By Brandon Jefferson
Lob City is no more. The Los Angeles Clippers have reached the end of the best five-year run in franchise history. While blowing a lead in a playoff series in each of the last five postseasons is not ideal, it does represent the peak of this team’s competitiveness in the NBA.
Chris Paul, Blake Griffin and DeAndre Jordan have been the trio to spearhead this organization back into basketball relevance. One almost left Los Angeles a couple years ago (Jordan) and the other two get their first crack at dipping their toes into the free agent pool this offseason (Paul and Griffin). Throw in the fact that sharpshooter J.J. Redick’s contract is also up at the end of the year and a big part of this team’s core could find themselves playing elsewhere next season.
Yet, for all the talent this team had at the top–including an elite NBA champion head coach in Doc Rivers– it was their inability to surround their stars with the right supporting cast that ultimately doomed them.
Redick and Jamal Crawford were the only two role players to have an impact during the Doc era. Redick was so good at his part, he eventually became lumped in with the trio to create a Big Four for the Clippers. Crawford’s ability to produce off the bench made him a mainstay in the rotation.
The other additions never found their footing.
The catalog of role players that suited up for the Clippers could be divided into three categories: Over-the-hill Veterans (Caron Butler, Grant Hill, Chauncey Billups, Matt Barnes, Danny Granger, Antawn Jamison, Hedo Turkoglu, Willie Green, Stephen Jackson, and Dahntay Jones), Free Agent/Trade Busts (Josh Smith, Jeff Green, Paul Pierce, Nate Robinson, Glen Davis, Jordan Farmar, Wesley Johnson, Carlos Delfino, Luc Mbah a Moute, Lance Stephenson and Byron Mullens), or Viable Pieces Moved For Nothing (Eric Bledsoe, Darren Collison and Jared Dudley).
The ill-fated roster can be blamed on a number of people (Donald Sterling’s unwillingness to spend big might top it), but there are ways to overcome a cheap owner. Rivers and the rest of the front office have not held up their end of the bargain for their stars. Now, it may be too late to find out what could have been.
To bring this group back for another run could potentially cost Steve Ballmer $300 million including luxury tax penalties.
Chris Paul is 31 years old and has played 13 seasons in the NBA, he’s only coming back to the Clippers on a five-year max deal (likely to be worth $200-plus million). Would Los Angeles be comfortable paying him an average of $40 million a year through his age 36 season? He could be considered the greatest player to ever suit up for the Clippers, but nostalgia doesn’t always correlate to wins; just look at what Pierce has contributed in his two seasons.[newsbox style=”nb1″ display=”tag” tag=”Clippers” title=”More Los Angeles Clippers articles” number_of_posts=”2″ show_more=”no” nb_excerpt=”0″]
Since being selected with the number one overall pick in the 2009 NBA Draft, Blake Griffin has dealt with numerous injury issues during his eight years in the league: Back spasms (2014), Staph infection (2015), Torn left quad (2015), Broken hand (2016), Sore left quadriceps (2016), Sore right knee (2016), Right knee surgery (2016), Broken toe (2017). He too will seek max money on the open market and at 28, his deal won’t look bad as long as he can remain healthy through the bulk of it.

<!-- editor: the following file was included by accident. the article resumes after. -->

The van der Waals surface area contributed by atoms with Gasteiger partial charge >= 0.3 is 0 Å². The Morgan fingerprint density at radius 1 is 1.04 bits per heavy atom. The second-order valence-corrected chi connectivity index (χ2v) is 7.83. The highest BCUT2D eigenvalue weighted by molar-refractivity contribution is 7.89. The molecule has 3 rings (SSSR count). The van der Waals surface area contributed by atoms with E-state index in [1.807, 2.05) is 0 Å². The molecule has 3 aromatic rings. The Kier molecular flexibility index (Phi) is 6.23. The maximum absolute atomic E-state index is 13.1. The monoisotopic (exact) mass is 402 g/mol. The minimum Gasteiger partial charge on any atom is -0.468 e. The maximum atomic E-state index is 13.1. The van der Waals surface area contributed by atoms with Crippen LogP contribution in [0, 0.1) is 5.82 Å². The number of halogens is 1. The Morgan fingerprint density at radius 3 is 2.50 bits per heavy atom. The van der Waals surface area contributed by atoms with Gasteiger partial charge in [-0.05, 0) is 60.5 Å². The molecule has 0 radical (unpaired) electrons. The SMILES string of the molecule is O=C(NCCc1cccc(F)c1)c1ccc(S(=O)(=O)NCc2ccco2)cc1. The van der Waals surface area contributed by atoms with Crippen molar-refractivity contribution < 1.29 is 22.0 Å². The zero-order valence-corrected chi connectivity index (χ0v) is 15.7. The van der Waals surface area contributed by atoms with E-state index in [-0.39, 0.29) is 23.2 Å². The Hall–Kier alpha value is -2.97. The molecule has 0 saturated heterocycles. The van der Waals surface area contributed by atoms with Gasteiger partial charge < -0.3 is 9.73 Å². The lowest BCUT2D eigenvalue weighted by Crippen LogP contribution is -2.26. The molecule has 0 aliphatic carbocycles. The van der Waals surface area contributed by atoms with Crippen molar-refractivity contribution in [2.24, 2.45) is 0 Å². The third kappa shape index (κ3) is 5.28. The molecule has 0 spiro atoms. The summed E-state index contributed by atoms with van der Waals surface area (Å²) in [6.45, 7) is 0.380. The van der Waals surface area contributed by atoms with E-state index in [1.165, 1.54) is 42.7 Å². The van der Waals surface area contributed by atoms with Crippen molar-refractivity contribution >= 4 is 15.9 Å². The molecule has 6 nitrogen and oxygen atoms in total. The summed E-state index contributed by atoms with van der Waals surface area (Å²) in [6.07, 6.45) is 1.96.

However, for as talented as these two players are, the Clippers haven’t been able to turn that into postseason success. Though their regular season numbers have been great (217-111 since 2013 and 65-45 with one of Paul or Griffin out according to StatMuse), they’ve failed to make it to the Western Conference Finals once since acquiring Paul.
The early speculation is that Paul is more likely to re-up with the Clippers than Griffin. If that turns out to be the case, it wouldn’t have a big result on the end result for this team. They’ve posted a 0.662 winning percentage since 2013-14 as a team and that number only dips to 0.620 with Paul playing without Griffin. With Griffin and no Paul, the winning percentage plummets all the way down to 0.516.
If they are able to bring everyone back and keep this team together, it would assure Los Angeles of a 50-win season, but at what cost? Teams like Golden State and San Antonio seem to hit 60-wins without much effort. The upstart Utah Jazz that just sent the Clippers home seem likely to improve upon their 50-win effort of this year. And in Houston, Mike D’Antoni and James Harden look like they’ll pick-and-roll their way to 50-wins for the foreseeable future. While 50-wins is not an accomplishment to turn your nose up at, in the Western Conference that doesn’t even guarantee that they’ll secure home-court advantage in the first round.
Would Ballmer keep digging into his own pocket to pay a hefty tax bill year-after-year if all he had to show for it was first-round exits?
That money, or most of it, will have to go to someone. If both Paul and Griffin opt-out of their current deals then that would leave the Clippers with a hierarchy trio of Jordan-Austin Rivers-Crawford. Not exactly a murderer’s row.
For my two cents, I believe the fifth-year is enough to get Paul to stick around, but Griffin decides to move elsewhere. Paul and Jordan as a pick-and-roll combination are very dangerous and then the onus will be on Los Angeles’ front office to surround those two with the necessary shooting to force defenses to make a choice between alley-oop dunks by Jordan or giving up open three-pointers on the perimeter.
Consecutive 50-win seasons should not be deemed as a failure for the Clippers organization, but if they want to “reverse the curse” as we’ve seen the likes of the Cleveland Cavaliers, Chicago Cubs, and Boston Red Sox do throughout the last decade-plus this summer is crucial to setting up their future as a franchise.